Prostate cancer cases to double between 2020 and 2040, deaths to rise by 85 percent: Lancet study

They said ageing populations and improving life expectancy will lead to more cases of prostate cancer in older men.


Published Apr 05, 2024 | 7:27 PM Updated Apr 05, 2024 | 7:29 PM


Prostate cancer cases worldwide are projected to more than double and deaths are expected to increase by 85 percent between 2020 and 2040, according to The Lancet Commission on Prostate Cancer.

It said that low- and middle-income countries (LMICs) are likely to bear the “overwhelming brunt” of this spike

The surge in cases is “inevitable”, with actual numbers likely to be much higher because of under-diagnosis and missed opportunities for data collection in LMICs, researchers said.

They said ageing populations and improving life expectancy will lead to more cases of prostate cancer in older men, and given that being 50 years or older is a risk factor, lifestyle changes and public health interventions may not be able to prevent the upcoming surge.

“As more and more men around the world live to middle and old age, there will be an inevitable rise in the number of prostate cancer cases. We know this surge in cases is coming, so we need to start planning and take action now,” said lead author of the commission, Nick James, professor of prostate and bladder cancer research at The Institute of Cancer Research, London.

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Calls for evidence-based interventions

The commission called for evidence-based interventions, including early detection and diagnosis, along with education and awareness programmes, to help save lives from prostate cancer in the coming years.

“This is especially true for low- and middle-income countries which will bear the overwhelming brunt of future cases,” said James.

The authors called for improving the “poor” levels of awareness in LMICs about the dangers and symptoms of metastatic prostate cancer, such as bone pain, among men and their families.

“One of the common pains in prostate cancer comes from spine metastasis, where the cancer spreads to the spine. While this usually presents in the later stages of the disease, it could even be the presenting symptom. Other pains may be associated with urination or treatment, such as post-surgical or chemotherapy-induced pain,” said pain specialist Dr Lakshmi Vas, director of the Ashirvad Institute for Pain Management and Research, Mumbai.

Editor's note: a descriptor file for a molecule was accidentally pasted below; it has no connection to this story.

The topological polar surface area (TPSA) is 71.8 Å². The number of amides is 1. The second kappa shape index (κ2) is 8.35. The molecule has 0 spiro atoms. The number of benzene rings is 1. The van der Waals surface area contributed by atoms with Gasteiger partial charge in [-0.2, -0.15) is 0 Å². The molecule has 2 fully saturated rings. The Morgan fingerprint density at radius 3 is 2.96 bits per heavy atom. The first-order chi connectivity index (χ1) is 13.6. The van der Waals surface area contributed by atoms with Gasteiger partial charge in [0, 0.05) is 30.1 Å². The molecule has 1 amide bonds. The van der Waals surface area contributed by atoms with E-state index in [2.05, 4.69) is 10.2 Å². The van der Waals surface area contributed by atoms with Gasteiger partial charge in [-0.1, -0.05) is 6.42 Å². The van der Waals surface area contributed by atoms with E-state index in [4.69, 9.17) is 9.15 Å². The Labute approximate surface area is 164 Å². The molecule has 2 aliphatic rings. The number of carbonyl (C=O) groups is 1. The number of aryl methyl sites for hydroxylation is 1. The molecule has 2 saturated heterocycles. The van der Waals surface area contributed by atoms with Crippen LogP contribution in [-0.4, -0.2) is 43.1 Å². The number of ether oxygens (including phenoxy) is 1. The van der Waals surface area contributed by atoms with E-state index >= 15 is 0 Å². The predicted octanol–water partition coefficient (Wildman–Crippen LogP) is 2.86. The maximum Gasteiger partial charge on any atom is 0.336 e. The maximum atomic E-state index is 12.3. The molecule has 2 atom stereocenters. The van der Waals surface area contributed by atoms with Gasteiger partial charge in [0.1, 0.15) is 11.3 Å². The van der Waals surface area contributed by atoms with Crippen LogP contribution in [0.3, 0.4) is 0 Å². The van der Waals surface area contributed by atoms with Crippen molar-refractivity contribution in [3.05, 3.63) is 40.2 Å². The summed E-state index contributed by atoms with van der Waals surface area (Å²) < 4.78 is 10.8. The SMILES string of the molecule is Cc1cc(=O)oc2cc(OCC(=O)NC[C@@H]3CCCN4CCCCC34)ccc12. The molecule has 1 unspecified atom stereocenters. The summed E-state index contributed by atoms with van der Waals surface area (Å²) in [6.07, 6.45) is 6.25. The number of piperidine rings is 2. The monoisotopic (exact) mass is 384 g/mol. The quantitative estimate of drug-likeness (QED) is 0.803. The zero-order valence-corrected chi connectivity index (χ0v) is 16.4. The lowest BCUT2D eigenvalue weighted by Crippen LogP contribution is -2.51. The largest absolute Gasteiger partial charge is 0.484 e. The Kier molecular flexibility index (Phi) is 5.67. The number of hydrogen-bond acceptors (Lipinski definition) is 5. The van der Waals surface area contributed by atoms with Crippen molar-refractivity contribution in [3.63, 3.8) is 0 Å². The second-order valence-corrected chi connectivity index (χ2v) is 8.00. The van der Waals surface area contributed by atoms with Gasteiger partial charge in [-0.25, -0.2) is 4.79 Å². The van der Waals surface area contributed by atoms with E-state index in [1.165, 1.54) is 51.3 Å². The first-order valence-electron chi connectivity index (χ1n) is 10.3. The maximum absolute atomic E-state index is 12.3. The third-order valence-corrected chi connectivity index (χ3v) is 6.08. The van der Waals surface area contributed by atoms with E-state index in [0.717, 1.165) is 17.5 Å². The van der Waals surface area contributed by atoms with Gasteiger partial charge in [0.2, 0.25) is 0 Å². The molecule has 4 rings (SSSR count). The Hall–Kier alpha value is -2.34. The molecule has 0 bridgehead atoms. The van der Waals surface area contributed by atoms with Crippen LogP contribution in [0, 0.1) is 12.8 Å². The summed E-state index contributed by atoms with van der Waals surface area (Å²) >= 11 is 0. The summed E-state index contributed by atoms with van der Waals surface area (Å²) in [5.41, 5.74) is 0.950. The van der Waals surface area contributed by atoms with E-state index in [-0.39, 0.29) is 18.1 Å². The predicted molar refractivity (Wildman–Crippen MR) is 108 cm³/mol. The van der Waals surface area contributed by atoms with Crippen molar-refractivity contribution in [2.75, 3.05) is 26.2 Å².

Similarly, there is a low general awareness that treatments available in LMICs can prolong survival and decrease suffering, including cheap, effective ones such as hormone therapy.

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Advocates consulting pain specialist

Acknowledging the “fear of suffering” that comes with a cancer diagnosis, Vas advocated for consulting with a pain specialist.

“The greatest fear is the suffering associated with cancer and patient education in this regard is very vital. I strongly suggest that right after being diagnosed with prostate cancer, make an appointment with a pain specialist. This way the patients can be reassured that pain management is possible whatever the stage of cancer might be, and also for other pains that come with cancer treatments. Forewarned is forearmed, after all,” said Vas.

As with early diagnostic capacity, there is a need to scale up availability and improve access to treatments for advanced disease in LMICs, the authors said.

Globally, the study estimated yearly cases of prostate cancer to be 14 lakh and yearly deaths due to the disease to stand at 3.75 lakh in 2020. The prostate cancer cases are projected to rise to 29 lakh a year and almost seven lakh prostate cancer deaths a year by 2040.

The commission includes researchers from the International Agency for Research on Cancer (IARC), an inter-governmental agency forming part of the World Health Organisation.

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